A review by the U.K. Financial Reporting Council (FRC) found large companies will instinctively hire a Big Four firm as auditor every time, despite efforts by the regulator to break their dominance and open up the country’s audit market to smaller competitors.

The FRC survey regarding audit committee chairs’ views on—and approach to—audit quality found most companies’ choice of auditor is often between two Big Four firms whenever a tender is put out.

While around 7 out of 10 audit chairs said they had invited audit firms outside the Big Four to participate in tenders, many reported ruling out a smaller firm at the outset because they felt they lacked the relevant expertise or capacity. Smaller firms often agreed with this assessment.

Efforts by the FRC to prohibit firms from providing audit clients with non-audit services by 2024 may also be adversely impacting competition. Some audit chairs, for example, reported Big Four firms might not bid if they already had more lucrative contracts in place for non-audit work.

At the same time, some non-Big Four firms have declined to bid for the work, say audit chairs, leaving companies little choice but to engage either KPMG, EY, PwC, or Deloitte—if they can get them.

Last year, both Grant Thornton and BDO said they were not especially looking to challenge the Big Four’s dominance as auditors of FTSE companies, largely due to the increased scrutiny that now accompanies such engagements (as well as the potential reputational backlash if there is a significant governance failure or corporate collapse).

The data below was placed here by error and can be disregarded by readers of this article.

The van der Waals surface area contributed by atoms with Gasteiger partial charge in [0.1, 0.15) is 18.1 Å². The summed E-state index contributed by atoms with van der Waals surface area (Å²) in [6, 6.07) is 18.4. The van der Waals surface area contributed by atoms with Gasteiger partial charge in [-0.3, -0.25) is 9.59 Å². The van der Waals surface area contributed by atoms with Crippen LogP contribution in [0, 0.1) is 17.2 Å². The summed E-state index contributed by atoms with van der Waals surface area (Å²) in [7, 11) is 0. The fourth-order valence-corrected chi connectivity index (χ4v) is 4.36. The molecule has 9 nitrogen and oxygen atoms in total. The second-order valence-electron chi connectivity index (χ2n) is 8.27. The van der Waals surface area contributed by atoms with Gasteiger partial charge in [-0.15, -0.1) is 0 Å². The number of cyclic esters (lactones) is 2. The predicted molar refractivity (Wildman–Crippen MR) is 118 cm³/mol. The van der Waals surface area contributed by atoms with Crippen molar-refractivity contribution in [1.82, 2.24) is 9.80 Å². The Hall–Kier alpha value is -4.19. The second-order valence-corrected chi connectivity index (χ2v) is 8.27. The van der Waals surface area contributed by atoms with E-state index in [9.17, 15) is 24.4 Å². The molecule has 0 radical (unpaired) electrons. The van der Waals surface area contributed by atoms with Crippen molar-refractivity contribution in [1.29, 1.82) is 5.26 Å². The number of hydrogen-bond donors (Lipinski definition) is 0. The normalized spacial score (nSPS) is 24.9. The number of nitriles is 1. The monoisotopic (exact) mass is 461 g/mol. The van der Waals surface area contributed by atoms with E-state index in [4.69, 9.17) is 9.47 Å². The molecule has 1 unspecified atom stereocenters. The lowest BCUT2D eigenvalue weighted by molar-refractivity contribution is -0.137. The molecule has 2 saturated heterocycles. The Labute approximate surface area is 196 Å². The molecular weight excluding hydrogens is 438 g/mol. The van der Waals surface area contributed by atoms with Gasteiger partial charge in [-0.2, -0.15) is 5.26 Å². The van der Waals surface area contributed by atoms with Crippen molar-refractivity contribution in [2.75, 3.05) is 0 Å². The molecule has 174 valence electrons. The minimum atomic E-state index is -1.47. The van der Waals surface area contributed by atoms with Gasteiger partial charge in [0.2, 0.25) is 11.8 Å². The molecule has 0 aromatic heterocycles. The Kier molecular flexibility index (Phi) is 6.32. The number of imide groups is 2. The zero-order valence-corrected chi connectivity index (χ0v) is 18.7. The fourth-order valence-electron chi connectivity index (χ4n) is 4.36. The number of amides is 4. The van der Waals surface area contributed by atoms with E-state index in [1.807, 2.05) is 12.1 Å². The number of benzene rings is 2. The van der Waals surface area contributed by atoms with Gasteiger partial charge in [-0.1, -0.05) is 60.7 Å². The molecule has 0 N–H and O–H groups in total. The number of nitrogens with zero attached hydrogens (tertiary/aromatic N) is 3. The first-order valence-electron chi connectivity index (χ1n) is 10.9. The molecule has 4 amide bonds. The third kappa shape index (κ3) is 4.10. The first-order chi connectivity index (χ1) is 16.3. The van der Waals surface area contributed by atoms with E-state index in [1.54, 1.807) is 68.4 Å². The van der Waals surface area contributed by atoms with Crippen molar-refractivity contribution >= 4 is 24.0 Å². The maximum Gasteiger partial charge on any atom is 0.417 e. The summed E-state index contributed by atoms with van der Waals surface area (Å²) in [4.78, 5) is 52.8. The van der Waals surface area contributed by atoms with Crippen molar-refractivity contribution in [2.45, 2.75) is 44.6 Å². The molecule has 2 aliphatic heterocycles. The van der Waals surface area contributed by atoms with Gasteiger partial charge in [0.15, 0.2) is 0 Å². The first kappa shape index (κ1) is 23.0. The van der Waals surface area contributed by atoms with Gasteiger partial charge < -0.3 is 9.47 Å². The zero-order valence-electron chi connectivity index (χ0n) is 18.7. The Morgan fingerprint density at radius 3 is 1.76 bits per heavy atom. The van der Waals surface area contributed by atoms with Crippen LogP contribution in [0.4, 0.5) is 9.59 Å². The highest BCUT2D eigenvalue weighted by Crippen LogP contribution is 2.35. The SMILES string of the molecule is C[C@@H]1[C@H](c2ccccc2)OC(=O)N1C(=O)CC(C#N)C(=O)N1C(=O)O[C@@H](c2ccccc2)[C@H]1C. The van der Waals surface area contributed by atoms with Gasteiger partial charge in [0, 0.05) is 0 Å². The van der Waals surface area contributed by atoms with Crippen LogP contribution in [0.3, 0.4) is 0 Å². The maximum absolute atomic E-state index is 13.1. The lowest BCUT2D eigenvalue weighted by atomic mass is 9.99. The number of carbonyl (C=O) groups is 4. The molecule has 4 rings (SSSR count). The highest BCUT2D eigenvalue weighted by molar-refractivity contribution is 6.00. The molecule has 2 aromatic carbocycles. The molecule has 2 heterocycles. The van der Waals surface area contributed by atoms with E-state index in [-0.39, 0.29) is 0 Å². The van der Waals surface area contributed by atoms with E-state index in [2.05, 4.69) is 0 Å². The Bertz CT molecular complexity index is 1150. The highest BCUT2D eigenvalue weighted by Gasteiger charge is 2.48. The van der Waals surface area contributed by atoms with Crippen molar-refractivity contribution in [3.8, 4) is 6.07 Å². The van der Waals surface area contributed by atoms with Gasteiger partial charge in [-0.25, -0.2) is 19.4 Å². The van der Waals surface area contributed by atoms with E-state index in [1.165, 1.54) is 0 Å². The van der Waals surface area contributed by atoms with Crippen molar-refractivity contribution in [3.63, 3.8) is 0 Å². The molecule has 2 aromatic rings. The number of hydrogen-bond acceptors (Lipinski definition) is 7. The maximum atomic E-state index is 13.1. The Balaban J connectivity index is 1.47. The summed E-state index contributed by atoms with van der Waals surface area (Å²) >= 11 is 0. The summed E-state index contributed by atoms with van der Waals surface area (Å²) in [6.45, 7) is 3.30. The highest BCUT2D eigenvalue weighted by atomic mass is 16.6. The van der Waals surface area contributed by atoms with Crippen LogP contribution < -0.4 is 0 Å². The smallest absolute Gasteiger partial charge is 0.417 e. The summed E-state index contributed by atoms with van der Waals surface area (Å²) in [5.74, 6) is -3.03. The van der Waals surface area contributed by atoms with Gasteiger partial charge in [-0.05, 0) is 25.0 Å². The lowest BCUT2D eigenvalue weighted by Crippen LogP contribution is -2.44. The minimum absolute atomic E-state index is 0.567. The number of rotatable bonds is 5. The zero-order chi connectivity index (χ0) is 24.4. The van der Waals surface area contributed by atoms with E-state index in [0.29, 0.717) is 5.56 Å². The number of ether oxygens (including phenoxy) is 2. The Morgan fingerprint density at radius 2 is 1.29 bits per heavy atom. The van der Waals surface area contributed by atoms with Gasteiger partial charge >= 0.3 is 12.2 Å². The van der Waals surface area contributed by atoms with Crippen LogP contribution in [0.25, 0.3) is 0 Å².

The review also highlighted other worrying trends. According to the FRC, it was “not always clear” that audit chairs distinguished between a good quality service and a good quality audit, with some respondents reporting difficulties in assessing quality throughout the engagement.

To address this problem, audit chairs said they focused on making the tender process as rigorous as possible so audit firms addressed client concerns during their pitches. Audit chairs also insisted on using a number of proxy measures to keep their auditors in check.

However, the FRC found there could be little challenge once audit work began. The regulator says many audit chairs reported challenging auditors’ work mostly  during the planning phase of the audit. Even then, any challenge often focused on the scope of the audit but did not always seem to concern audit materiality or the level at which misstatements were reported to the audit committee.

Challenge was less apparent in relation to auditors’ judgements and findings, said the FRC, and few audit chairs mentioned regularly challenging company management, either.

Audit chairs are not solely to blame for this lack of challenge, however. Shareholders have also shown a lack of engagement, with the majority of audit chairs suggesting “shareholders were uninterested, or that audit was not readily accessible to them.”